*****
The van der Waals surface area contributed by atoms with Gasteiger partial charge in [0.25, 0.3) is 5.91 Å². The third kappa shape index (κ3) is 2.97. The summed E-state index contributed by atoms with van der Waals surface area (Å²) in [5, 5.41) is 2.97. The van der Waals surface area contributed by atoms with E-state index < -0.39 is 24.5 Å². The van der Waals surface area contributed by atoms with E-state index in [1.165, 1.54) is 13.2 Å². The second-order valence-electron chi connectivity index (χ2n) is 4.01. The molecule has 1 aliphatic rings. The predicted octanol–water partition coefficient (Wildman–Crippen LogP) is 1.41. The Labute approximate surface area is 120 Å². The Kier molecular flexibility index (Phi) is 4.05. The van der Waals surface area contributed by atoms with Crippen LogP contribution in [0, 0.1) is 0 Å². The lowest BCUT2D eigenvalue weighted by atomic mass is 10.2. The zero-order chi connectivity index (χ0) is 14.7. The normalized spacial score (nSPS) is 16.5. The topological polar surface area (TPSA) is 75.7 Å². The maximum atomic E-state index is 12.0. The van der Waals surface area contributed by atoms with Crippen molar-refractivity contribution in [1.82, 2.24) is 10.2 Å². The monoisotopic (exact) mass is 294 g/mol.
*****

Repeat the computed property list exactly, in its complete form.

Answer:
The van der Waals surface area contributed by atoms with Gasteiger partial charge in [0.25, 0.3) is 5.91 Å². The third kappa shape index (κ3) is 2.97. The summed E-state index contributed by atoms with van der Waals surface area (Å²) in [5, 5.41) is 2.97. The van der Waals surface area contributed by atoms with E-state index < -0.39 is 24.5 Å². The van der Waals surface area contributed by atoms with E-state index in [1.165, 1.54) is 13.2 Å². The second-order valence-electron chi connectivity index (χ2n) is 4.01. The molecule has 1 aliphatic rings. The predicted octanol–water partition coefficient (Wildman–Crippen LogP) is 1.41. The Labute approximate surface area is 120 Å². The Kier molecular flexibility index (Phi) is 4.05. The van der Waals surface area contributed by atoms with Crippen LogP contribution in [0, 0.1) is 0 Å². The lowest BCUT2D eigenvalue weighted by atomic mass is 10.2. The zero-order chi connectivity index (χ0) is 14.7. The normalized spacial score (nSPS) is 16.5. The topological polar surface area (TPSA) is 75.7 Å². The maximum atomic E-state index is 12.0. The van der Waals surface area contributed by atoms with Crippen molar-refractivity contribution in [1.82, 2.24) is 10.2 Å². The monoisotopic (exact) mass is 294 g/mol.